Best Cartilage for Revision Rhinoplasty?
- Asked by kazim in england
- 3 years ago
Hi. My name is Kazim and I'm from England and my problem is my nose. I had a nose job last year and the doctor did not do a good job my nose tip is turned up.
I need to know which cartilage is better for nose revision, rib or ear? How much it will cost to get my nose a little straighter?
Counter-rotation and projection of the tip during revision rhinoplasty
Picture quality aside, your nose appears over-rotated (turned up) and under-projected (too close to your face). In order to counter-rotate (turn down) and project (make taller) your tip, ear cartilage is going to be too soft and probably inadequate in quantity to achieve that. If I had to make a recommendation based on the single view photo above, rib is the superior option for your revision. Cost will depend on the surgeon.
Revision Rhinoplasty Graft Materials
Thank you for the question and your picture. It seems like your nose is turned up a bit too much. There may be other issues, but it is difficult to tell from the picture. Generally speaking, revision rhinoplasty requires more grafts made of stronger cartilage. If there is septal cartilage available, this is ideal. It has less issues with warping and resorption than rib cartilage. If not enough septal cartilage is present, then rib is the next best option. Ear cartilage is appropriate for some types of graft, but in general lacks the strength of other sources.
Wow, this is a tough photo to see your nose thoroughly. The nasal tip appears over-rotated but I can't sort anything else about the size and or shape and would need better photos of the base, side and front of the nose to make further recommendations.
Web reference: http://www.drfpalmer.com
Recent Revision Rhinoplasty Reviews
Revision Rhinoplasty Photos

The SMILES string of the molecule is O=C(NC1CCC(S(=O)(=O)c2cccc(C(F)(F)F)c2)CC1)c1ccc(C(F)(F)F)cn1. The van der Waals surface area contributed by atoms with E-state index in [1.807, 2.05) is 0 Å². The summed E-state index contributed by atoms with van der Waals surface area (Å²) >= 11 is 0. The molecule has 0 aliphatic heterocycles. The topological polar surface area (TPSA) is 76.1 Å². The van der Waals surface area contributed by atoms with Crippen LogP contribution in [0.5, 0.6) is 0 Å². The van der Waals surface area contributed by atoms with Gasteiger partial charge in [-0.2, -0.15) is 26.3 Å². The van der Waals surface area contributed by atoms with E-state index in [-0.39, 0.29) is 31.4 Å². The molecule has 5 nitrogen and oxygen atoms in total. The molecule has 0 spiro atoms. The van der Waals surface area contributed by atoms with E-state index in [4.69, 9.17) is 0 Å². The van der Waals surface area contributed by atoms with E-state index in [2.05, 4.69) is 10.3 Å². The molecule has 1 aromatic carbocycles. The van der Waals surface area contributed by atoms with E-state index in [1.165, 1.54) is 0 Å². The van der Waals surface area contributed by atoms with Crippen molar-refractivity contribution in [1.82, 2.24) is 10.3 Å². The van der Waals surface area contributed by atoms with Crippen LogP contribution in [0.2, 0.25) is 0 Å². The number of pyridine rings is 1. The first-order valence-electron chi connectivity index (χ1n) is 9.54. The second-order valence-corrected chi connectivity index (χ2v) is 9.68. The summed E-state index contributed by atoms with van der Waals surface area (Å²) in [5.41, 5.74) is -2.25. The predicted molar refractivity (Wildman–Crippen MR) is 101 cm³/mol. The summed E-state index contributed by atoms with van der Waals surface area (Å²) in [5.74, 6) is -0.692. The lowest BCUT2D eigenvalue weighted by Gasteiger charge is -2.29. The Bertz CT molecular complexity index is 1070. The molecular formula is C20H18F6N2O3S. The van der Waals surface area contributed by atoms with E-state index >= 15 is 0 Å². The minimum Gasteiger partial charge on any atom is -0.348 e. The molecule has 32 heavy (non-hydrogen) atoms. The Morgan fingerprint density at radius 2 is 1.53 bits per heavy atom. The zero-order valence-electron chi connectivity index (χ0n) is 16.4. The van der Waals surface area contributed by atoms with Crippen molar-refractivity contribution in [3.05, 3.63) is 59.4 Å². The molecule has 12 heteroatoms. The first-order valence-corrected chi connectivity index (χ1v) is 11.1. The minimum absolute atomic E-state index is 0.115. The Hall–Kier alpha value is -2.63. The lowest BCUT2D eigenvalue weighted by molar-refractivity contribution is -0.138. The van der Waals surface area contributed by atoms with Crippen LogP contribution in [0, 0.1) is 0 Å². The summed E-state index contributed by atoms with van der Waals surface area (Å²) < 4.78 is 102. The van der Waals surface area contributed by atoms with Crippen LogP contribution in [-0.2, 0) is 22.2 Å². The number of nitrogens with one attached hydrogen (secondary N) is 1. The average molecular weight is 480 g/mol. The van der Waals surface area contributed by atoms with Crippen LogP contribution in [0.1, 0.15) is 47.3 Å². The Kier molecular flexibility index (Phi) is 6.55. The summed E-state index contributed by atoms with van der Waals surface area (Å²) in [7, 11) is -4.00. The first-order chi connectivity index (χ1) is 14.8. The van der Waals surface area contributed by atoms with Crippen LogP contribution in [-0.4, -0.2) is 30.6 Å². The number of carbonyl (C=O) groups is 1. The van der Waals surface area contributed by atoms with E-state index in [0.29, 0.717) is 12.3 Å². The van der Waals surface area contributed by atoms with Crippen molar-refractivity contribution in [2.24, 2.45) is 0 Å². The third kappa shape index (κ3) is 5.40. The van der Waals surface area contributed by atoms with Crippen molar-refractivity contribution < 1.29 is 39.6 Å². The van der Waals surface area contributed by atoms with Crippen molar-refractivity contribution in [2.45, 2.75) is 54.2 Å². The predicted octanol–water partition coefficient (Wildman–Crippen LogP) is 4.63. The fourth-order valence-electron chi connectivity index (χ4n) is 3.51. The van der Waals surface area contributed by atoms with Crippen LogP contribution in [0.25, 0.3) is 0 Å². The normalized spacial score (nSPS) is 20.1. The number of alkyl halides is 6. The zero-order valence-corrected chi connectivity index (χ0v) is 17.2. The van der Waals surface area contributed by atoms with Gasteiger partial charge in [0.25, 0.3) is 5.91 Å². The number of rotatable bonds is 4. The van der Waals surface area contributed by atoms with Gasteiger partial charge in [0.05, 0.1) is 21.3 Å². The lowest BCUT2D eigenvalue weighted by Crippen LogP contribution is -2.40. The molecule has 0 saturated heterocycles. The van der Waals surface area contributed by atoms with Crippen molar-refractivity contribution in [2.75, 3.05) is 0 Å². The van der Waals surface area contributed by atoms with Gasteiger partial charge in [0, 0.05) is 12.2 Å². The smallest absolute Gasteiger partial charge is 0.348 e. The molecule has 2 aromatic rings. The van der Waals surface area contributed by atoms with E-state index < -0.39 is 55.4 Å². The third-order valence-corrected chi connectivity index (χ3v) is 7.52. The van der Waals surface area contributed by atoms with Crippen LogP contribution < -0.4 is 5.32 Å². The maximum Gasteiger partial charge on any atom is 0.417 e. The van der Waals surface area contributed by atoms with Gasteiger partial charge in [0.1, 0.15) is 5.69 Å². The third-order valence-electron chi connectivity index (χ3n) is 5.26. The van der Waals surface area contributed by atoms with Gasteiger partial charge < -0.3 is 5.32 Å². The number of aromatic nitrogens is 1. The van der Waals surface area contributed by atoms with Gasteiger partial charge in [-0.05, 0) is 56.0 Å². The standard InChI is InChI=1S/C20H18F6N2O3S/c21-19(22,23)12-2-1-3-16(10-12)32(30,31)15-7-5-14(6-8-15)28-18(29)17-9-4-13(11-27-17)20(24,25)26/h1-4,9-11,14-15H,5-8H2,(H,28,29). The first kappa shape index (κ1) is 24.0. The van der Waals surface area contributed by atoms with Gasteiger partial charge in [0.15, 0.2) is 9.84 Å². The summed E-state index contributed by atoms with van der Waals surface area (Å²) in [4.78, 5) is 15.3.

Rib cartilage for thick skin
As for the cartilage graft source will depend on what is needed to be done.
The nasal septum is the best and easiest source if it was not worked on or removed, it can be used for the dorsum, the tip or both.
Ear cartilage is used for tip work mainly.
Rib cartilage grafts are used to build the dorsum of the nose up, in very low and collpsed noses, or to lengthen the nose.
Obtaining the graft from the septum is cheeper than obtaining the rib cartilage graft.
The cost can be from $10k - 12k total cost.
Cartilage for Revision Rhinoplasty depends on what you need
I agree with some of the previous doctors.
Septal cartilage is usually sufficient for revision...the key is you need to have some left.
In your particular case if you do not have enough cartilage in your nose it would seem that rib cartilage would be your best choice to turn your nose back down.
Cost varies greatly...but more important is experience. Meet with several doctors and make sure you see photos of noses (like yours) and the results these doctors can achieve.
Cartilage for Revision Rhinoplasty
The cartilage that is best for revision rhinoplasty is really determined by what needs to be done, and what cartilage is available in the nose itself.